Finance · 12 October 2015

P2P lenders struggling to cope with FCA’s tougher regulatory requirements

The FCA is setting the bar high when it comes to full authorisation for P2P lenders
The FCA is setting the bar high when it comes to full authorisation for P2P lenders

Over a quarter of applications from P2P lenders hoping to win approval from the financial watchdog have been withdrawn, with businesses struggling to meet tougher regulatory requirements.

The financial services regulatory consultancy Bovill reported that since the Financial Conduct Authority took over regulating the consumer credit industry in April 2014, 30 of the 114 applications from new P2P lenders have been withdrawn.

Of those, seven were full withdrawals, while 23 were partial ones as firms removed P2P activities from their application but proceeded with other regulated business.

Prior to April 2014, the Office of Fair Trading oversaw regulation.

Lenders like these are aiming to challenge the banks with better rates and the government has tried to widen options by bringing in mandatory referral. When a bank turns down a customer, it has to then refer the business onto an alternative lender that might be able to provide the sought after funds. It is estimated that some 250,000-500,000 small businesses have a loan request turned down every year.

The head of venture finance at Bovill, Gillian Roche-Saunders, said the high number of withdrawals suggests that “the FCA is setting the bar high when it comes to full authorisation for P2P lenders – the process appears to be much tougher and more costly than firms first anticipated”.

He added that P2P lenders had been enjoying “a relatively light-touch approach from the regulator for some time”, so a rigorous authorisation process “will have come as a shock to the system”.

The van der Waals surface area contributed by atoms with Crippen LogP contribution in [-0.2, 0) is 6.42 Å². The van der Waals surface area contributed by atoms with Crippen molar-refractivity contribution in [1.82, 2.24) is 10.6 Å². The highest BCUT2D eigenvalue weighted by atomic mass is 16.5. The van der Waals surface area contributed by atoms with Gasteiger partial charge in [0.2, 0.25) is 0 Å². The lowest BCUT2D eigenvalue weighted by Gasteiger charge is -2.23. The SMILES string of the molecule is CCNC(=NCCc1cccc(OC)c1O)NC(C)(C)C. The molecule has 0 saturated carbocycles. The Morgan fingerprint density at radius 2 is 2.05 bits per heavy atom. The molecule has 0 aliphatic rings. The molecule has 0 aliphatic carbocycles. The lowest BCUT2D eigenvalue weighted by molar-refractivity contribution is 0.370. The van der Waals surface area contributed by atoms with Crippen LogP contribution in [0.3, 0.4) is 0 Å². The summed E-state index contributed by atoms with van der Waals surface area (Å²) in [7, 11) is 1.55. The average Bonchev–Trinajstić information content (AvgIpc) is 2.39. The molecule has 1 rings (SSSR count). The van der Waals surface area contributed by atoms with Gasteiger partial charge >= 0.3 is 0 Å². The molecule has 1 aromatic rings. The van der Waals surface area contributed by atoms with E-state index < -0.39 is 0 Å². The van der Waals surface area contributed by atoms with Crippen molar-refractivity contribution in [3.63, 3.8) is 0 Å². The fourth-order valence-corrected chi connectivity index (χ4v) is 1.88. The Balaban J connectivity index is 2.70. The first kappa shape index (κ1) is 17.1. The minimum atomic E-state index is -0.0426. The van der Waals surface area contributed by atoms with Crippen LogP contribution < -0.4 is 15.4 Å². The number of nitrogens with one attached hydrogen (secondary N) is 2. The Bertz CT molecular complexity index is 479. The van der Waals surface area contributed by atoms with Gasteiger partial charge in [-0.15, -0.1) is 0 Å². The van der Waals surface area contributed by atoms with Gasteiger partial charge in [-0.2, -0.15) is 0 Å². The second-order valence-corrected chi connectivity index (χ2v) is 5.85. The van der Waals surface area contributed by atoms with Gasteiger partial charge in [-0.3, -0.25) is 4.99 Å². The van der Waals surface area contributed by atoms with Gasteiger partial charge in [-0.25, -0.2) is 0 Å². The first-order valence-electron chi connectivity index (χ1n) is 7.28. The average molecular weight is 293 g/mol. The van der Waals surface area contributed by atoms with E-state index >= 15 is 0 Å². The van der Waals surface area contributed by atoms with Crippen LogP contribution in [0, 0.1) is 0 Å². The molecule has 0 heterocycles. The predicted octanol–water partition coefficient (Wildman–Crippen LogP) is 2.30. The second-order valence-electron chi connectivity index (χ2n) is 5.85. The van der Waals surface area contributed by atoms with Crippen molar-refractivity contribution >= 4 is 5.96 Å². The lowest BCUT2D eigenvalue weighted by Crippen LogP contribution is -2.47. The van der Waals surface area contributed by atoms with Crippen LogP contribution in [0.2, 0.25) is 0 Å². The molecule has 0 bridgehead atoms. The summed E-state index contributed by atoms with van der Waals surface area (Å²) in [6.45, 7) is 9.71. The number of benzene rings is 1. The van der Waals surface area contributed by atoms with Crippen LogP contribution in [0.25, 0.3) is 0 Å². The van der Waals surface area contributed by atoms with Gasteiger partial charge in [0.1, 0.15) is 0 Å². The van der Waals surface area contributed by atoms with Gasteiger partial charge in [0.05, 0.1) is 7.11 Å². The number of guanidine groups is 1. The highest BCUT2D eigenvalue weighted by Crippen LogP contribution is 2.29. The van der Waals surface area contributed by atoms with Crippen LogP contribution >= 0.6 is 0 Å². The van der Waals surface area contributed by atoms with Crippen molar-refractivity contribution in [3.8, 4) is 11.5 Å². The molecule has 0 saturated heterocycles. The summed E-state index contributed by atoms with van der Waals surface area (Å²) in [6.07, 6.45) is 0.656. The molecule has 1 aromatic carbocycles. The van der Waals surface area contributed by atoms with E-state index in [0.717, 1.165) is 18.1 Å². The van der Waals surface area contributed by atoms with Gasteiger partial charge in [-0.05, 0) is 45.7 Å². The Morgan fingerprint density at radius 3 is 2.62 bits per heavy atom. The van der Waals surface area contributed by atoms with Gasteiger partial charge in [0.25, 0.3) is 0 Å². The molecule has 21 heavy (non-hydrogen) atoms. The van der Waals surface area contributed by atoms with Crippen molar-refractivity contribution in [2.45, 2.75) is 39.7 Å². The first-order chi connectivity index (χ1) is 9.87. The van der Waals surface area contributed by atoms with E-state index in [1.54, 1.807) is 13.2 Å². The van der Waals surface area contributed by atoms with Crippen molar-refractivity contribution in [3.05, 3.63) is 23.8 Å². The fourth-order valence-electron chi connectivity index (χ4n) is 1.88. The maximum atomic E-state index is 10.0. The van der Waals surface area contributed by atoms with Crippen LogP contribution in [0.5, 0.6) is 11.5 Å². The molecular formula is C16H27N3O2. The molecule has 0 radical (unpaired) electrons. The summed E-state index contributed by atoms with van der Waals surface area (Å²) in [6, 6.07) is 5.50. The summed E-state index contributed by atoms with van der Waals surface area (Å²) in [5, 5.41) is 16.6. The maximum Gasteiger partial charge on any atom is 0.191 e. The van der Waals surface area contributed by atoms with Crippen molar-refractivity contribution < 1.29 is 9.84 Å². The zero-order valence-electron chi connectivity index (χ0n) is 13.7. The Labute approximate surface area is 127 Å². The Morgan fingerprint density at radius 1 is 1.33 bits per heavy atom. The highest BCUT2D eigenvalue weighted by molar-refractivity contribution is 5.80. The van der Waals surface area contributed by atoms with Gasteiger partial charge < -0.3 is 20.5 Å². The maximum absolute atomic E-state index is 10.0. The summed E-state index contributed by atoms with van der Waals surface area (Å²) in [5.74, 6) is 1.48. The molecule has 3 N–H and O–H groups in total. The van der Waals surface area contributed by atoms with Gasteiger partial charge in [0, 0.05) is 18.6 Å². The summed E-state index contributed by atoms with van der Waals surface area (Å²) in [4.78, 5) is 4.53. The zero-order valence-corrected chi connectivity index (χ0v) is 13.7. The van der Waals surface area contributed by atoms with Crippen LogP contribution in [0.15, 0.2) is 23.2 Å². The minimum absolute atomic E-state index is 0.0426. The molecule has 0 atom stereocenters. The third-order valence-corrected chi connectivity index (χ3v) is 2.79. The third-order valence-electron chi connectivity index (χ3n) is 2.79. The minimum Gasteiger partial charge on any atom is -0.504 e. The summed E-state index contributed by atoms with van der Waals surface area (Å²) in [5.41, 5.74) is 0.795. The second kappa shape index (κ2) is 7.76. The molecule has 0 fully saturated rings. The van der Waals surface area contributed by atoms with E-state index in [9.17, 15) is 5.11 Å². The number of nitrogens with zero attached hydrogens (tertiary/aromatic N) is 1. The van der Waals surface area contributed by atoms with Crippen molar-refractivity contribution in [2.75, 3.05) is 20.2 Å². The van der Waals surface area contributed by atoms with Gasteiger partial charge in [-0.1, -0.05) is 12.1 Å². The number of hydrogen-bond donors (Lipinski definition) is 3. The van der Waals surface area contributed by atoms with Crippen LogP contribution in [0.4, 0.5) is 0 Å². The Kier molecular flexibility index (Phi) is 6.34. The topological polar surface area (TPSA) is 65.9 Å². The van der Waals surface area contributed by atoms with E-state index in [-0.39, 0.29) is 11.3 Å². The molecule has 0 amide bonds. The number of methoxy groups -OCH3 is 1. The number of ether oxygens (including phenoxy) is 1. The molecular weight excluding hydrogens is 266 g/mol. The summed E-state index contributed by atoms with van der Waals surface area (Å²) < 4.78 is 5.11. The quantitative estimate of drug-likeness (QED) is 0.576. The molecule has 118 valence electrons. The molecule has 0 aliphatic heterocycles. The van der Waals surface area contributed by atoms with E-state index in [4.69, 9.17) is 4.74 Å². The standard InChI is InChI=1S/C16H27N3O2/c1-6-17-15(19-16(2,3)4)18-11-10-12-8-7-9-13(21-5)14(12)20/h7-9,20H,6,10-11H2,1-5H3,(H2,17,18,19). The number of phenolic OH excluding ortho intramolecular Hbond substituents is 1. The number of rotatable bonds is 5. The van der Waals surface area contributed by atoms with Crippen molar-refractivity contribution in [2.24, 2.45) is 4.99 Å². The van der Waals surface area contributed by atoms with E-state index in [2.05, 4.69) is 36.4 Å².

Roche-Saunders feels the regulator is likely to put pressure on those it believes “are not up to scratch to withdraw their application at an early stage”, which makes for an interesting backdrop against rumours being reported that a P2P company is in financial difficulty.

A collapse could damage the sector’s burgeoning reputation as a viable alternative to the big banks. Anthony Hilton discussed the potential failure in the Evening Standard, with those involved ruminating over what would occur should a lender fail.

While the “sums are not large in the greater scheme of things”, because the firm being discussed “is one of the smaller of the 100 or so firms in the business and operating under Financial Conduct Authority regulation that is in trouble”, it was, as Hilton pointed out “a test nevertheless”.

Some City institutions have been sceptical as to whether P2P lending is sustainable – with firms quick to point out how much they are lending on the platforms, rather than how much they earn.

Image: Shutterstock

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Rebecca is a reporter for Business Advice. Prior to this, she worked with a range of tech, advertising, media and digital clients at Propeller PR and did freelance work for The Telegraph.

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